So-called superfast broadband is the next generation of internet technology, which will herald yet another communications revolution as it becomes mainstream over the coming years.
At present, the average internet speed in the UK is about six megabits per second (MBs) – though many rural areas still struggle far below this level.
But through the use of new fibre optic cables, laid beneath the streets in place of traditional copper telephone wires, much higher speeds are possible. Unlike copper, fibre optics can carry vast amount of data at lightning speeds, with no drop-off in quality as it travels along the cable.
They therefore enable the possibility of superfast broadband, generally defined as speeds of 25Mbs and above – and potentially as high as 100 Mbs and beyond.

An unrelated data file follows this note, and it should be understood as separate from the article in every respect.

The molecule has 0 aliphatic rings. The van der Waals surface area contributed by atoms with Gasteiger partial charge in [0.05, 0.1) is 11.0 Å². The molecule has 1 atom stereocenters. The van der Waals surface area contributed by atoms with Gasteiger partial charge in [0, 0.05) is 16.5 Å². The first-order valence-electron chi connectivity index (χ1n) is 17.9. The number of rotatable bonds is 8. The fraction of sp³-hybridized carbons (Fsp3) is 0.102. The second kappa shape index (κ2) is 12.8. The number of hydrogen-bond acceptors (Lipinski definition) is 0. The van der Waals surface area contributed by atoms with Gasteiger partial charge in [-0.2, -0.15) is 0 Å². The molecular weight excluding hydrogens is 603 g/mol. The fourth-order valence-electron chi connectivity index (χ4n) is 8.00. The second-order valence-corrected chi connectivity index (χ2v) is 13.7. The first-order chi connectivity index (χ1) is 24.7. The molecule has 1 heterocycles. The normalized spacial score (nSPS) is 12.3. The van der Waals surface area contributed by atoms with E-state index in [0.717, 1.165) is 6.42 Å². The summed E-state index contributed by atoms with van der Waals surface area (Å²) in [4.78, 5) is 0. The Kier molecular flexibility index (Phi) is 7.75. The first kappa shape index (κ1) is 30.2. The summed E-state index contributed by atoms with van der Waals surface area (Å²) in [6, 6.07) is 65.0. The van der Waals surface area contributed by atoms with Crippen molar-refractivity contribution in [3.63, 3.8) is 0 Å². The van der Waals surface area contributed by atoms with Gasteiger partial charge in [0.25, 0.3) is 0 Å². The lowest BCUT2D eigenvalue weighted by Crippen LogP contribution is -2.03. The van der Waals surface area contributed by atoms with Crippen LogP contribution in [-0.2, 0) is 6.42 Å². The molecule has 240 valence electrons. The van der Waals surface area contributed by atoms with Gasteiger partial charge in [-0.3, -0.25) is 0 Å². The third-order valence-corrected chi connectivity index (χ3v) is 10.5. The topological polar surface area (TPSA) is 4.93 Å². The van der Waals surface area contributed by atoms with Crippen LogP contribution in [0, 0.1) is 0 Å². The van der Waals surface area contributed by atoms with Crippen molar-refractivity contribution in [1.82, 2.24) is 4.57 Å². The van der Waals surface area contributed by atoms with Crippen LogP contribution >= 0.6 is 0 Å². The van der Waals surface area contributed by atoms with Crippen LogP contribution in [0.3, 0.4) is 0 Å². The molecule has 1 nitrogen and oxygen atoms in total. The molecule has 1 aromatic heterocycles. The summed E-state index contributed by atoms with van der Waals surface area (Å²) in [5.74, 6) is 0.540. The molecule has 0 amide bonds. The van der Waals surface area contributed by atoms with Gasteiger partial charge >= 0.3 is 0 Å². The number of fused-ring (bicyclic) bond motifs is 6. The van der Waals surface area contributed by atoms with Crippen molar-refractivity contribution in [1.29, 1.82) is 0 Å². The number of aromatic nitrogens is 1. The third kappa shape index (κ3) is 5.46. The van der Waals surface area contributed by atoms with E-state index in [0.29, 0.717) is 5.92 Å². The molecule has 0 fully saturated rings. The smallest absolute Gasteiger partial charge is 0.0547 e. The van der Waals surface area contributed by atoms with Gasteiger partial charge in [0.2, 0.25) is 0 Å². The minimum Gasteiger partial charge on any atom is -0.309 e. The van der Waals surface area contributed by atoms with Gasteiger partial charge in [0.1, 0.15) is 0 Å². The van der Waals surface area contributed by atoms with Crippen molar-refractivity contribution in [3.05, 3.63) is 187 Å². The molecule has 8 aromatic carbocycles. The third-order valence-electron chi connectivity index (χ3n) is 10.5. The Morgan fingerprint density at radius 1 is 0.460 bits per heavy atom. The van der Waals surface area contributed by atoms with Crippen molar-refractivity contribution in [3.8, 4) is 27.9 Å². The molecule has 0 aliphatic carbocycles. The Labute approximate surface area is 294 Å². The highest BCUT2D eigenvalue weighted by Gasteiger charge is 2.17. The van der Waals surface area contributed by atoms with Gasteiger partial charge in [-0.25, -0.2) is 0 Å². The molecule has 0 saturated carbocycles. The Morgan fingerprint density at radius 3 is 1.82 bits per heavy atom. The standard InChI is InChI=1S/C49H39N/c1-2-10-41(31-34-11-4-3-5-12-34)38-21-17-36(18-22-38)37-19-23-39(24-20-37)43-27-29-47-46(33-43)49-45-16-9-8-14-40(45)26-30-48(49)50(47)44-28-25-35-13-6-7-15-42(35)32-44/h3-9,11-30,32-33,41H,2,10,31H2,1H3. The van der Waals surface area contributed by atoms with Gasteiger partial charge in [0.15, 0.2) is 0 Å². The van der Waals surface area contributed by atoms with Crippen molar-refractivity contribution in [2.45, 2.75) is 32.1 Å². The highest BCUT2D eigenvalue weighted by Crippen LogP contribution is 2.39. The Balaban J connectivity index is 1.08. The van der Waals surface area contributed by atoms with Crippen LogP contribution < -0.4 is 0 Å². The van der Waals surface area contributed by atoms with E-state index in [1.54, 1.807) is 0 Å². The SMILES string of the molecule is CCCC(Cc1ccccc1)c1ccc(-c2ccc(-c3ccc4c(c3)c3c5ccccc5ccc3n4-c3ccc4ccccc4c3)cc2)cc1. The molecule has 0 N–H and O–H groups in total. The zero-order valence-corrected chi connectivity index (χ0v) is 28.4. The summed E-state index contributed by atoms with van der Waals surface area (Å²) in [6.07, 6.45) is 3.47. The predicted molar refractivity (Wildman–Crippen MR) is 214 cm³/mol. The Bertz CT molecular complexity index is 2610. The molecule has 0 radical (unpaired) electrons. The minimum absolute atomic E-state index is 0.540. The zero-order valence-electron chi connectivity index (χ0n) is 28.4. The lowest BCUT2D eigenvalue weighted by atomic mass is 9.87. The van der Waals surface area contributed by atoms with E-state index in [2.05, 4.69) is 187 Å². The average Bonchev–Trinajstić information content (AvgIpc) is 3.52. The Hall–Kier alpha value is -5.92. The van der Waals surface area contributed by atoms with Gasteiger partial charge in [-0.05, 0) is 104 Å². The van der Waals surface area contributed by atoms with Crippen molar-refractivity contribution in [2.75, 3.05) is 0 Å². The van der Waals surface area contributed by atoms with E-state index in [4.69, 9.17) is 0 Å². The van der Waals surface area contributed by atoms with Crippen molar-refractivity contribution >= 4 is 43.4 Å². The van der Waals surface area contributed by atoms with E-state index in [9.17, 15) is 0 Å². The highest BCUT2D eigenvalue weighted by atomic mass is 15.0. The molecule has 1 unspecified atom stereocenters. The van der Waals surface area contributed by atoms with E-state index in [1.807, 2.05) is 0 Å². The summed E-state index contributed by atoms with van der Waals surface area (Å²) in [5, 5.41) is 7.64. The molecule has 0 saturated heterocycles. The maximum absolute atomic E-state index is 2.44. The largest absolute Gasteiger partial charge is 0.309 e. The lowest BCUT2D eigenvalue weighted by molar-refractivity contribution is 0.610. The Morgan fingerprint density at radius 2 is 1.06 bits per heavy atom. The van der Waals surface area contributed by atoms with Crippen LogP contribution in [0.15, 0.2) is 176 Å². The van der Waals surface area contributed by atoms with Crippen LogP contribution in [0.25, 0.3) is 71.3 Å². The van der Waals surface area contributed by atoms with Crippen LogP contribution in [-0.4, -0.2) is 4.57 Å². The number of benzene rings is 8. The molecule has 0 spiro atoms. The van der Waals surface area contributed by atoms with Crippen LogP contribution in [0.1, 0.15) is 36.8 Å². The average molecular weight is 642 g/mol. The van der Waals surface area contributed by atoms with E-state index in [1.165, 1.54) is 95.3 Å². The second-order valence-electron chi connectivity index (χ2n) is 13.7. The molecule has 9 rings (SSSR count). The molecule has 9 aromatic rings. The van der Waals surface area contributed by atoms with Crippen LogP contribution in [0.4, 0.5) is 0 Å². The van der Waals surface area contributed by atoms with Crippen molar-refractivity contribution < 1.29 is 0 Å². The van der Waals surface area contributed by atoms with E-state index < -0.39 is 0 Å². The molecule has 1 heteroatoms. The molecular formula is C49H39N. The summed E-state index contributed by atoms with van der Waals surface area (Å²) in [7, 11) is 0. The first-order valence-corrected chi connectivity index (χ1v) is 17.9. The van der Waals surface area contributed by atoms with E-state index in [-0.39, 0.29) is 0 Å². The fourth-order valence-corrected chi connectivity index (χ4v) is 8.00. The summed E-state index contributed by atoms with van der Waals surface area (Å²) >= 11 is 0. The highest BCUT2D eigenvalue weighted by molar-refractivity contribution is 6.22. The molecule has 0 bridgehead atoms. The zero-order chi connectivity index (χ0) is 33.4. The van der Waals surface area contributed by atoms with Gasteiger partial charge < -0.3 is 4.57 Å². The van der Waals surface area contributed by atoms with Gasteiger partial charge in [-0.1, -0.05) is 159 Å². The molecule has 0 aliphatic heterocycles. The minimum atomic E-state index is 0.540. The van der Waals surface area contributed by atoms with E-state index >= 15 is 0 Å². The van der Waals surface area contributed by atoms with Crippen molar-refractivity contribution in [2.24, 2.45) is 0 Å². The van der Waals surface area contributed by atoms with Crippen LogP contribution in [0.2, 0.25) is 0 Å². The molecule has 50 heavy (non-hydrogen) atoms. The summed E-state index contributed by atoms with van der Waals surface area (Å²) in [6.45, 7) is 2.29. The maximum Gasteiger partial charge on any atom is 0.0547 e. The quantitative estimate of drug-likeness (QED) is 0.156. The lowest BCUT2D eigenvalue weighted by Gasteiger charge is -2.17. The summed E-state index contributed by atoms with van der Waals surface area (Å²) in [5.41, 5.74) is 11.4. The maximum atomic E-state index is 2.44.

Having the internet running at such high speeds will mean far more than simply ensuring websites load more quickly.
Firstly, numerous family members will be able to use the internet for their own bandwith-hungry applications at the same time – increasingly important as homes acquire more and more devices which operate online.
Watching high-definition television over the internet – either live or on demand – is likely to become the norm, while video calling will move from being a peripheral, grainy affair into a mainstream, HD activity.
And as the technology becomes widely available, it is expected to radically change the way people live, work and access services.
Far more people will work from home, being able to speak to colleagues “face to face” over their computer and pass large files backwards and forwards instantaneously.
And councils and health authorities will look to move many services online. Health assessments and even many GP consultations may even be able to take place over the internet.